This may seem a little strange but Women’s History Month always has me thinking about travelling to Malta. It is the birthplace of my grandmother; my mother’s mother. Like many women in my family, Malta is small but feisty. And again like my family, it is filled with stories about strong women and great respect. However, when you read the travel guides, much of this history and culture is overlooked. Over many years, while men were given greater freedom to travel, stories of women’s history were pushed to the side and given less attention. Women’s History Month is the time to remove those covers and shine a light on women’s contributions to history and society. Sometimes we need to forget the guide and take a personal look. Sometimes, we need to remember our own women’s history to revisit all women’s history. This is how I discovered my grandmother’s Malta

Author on Malta talking with her family.
Author on Malta talking with her family.

Where is Malta?

General research will tell you of a tiny collection of islands in the Mediterranean Sea, about 80-kilometres south of Italy. Malta is the main island with its smaller sisters, Gozo and Comino. On a clear day, you can see all the way from Malta across to Sicily. It’s close but definitely not Italian. Malta’s biggest claim-to-fame was the integral role it played during World War II — no surprise really, when you learn Malta shares its name with a nymph from Greek Mythology. Melita, meaning ‘refuge in the sea’.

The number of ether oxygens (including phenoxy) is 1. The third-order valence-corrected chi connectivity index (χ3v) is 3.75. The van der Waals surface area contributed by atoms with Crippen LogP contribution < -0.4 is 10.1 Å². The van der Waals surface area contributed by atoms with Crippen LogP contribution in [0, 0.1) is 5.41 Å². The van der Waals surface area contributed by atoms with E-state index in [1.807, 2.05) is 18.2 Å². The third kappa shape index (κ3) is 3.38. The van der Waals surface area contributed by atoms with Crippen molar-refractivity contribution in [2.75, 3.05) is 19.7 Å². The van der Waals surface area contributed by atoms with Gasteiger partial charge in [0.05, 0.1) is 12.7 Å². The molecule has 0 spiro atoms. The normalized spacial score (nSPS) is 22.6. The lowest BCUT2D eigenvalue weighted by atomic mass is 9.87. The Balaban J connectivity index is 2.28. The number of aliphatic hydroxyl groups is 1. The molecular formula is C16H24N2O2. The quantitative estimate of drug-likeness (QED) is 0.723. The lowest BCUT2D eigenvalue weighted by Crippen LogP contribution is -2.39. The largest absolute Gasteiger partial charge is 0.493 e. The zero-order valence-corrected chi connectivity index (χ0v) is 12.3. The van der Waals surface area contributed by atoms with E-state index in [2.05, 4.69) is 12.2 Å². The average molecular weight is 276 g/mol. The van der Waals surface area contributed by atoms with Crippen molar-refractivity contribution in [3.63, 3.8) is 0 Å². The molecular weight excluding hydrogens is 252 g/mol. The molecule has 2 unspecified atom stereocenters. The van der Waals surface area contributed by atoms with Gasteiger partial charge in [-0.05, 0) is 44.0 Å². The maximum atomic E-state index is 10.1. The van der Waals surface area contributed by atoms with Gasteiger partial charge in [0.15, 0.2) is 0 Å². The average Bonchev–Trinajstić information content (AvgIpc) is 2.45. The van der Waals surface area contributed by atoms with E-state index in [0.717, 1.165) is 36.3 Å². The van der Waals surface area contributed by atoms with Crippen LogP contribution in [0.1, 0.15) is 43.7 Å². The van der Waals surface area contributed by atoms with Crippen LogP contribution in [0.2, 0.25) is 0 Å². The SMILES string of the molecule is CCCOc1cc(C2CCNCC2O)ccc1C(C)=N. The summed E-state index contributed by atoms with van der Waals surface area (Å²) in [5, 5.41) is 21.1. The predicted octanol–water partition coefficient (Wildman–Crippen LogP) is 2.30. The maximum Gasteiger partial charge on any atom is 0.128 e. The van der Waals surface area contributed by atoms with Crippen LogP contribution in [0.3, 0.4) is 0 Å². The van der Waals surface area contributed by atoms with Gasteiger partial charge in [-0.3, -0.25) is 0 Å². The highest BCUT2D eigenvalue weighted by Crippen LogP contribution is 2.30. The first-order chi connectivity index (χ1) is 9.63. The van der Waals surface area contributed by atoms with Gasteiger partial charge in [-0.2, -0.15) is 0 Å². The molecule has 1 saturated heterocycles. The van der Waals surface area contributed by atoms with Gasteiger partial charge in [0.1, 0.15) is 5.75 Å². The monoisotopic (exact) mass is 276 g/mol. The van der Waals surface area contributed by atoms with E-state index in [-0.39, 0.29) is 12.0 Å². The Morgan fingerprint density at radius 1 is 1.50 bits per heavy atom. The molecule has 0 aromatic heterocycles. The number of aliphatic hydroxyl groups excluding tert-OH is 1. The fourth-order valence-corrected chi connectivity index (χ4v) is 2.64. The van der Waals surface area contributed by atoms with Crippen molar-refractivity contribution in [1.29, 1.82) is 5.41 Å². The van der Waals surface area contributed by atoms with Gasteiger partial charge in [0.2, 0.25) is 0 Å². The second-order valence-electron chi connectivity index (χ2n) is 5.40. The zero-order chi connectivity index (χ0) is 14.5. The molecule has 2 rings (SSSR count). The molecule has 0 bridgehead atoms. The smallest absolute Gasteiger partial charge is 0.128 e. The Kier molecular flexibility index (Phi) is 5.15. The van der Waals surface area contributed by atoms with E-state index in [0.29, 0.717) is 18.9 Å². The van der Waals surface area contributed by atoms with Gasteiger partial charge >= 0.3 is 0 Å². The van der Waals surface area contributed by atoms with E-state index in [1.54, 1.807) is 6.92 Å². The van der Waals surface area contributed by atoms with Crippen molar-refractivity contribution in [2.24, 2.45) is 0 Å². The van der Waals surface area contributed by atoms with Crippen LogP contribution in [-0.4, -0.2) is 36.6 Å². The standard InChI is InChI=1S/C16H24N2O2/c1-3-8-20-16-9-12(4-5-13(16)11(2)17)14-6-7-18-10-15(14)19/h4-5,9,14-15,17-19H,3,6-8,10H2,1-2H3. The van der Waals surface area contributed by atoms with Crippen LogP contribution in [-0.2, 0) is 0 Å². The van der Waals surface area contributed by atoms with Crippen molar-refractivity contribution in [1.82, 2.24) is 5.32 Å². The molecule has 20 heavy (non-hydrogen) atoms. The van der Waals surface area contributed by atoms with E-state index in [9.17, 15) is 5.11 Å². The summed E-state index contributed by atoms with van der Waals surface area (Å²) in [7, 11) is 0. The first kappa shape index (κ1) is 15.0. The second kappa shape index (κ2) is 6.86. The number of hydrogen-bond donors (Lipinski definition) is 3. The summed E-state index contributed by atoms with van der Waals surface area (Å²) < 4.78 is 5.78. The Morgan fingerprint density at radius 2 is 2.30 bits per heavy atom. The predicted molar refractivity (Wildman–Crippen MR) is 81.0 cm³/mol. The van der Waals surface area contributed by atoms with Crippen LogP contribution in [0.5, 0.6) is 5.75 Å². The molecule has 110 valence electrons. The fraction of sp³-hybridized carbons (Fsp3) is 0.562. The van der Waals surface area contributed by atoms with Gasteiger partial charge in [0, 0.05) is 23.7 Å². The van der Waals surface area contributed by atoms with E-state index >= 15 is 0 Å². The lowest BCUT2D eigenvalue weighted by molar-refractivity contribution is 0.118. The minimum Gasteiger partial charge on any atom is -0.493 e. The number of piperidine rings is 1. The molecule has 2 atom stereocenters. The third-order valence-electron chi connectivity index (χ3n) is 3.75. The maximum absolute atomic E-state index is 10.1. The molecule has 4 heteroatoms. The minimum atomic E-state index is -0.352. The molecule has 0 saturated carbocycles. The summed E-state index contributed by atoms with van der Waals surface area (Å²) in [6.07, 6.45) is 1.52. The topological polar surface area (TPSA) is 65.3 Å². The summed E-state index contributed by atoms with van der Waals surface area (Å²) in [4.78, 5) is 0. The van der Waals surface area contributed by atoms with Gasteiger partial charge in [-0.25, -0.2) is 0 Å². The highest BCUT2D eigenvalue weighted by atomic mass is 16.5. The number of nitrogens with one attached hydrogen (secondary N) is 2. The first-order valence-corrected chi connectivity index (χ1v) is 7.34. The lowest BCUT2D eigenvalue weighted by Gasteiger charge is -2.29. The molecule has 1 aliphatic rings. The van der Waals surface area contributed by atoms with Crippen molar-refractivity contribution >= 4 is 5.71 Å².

It is also a popular tourist destination, especially for those chasing the Mediterannean sunshine. Malta is a country of beaches, history, and religion. The water is absolutely amazing, sparkling with the most amazing azure blue and almost perfect visibility for wreck diving. The history is equally as colourful, dating past 5000BCE with some of the oldest freestanding megalithic structures in the world. Overtime, Malta has been occupied by pretty much every other civilisation in the area: Phoenicians, Greeks, Romans, Turks. It’s a melting pot of history and culture, right up to St. Paul and the arrival of Catholicism.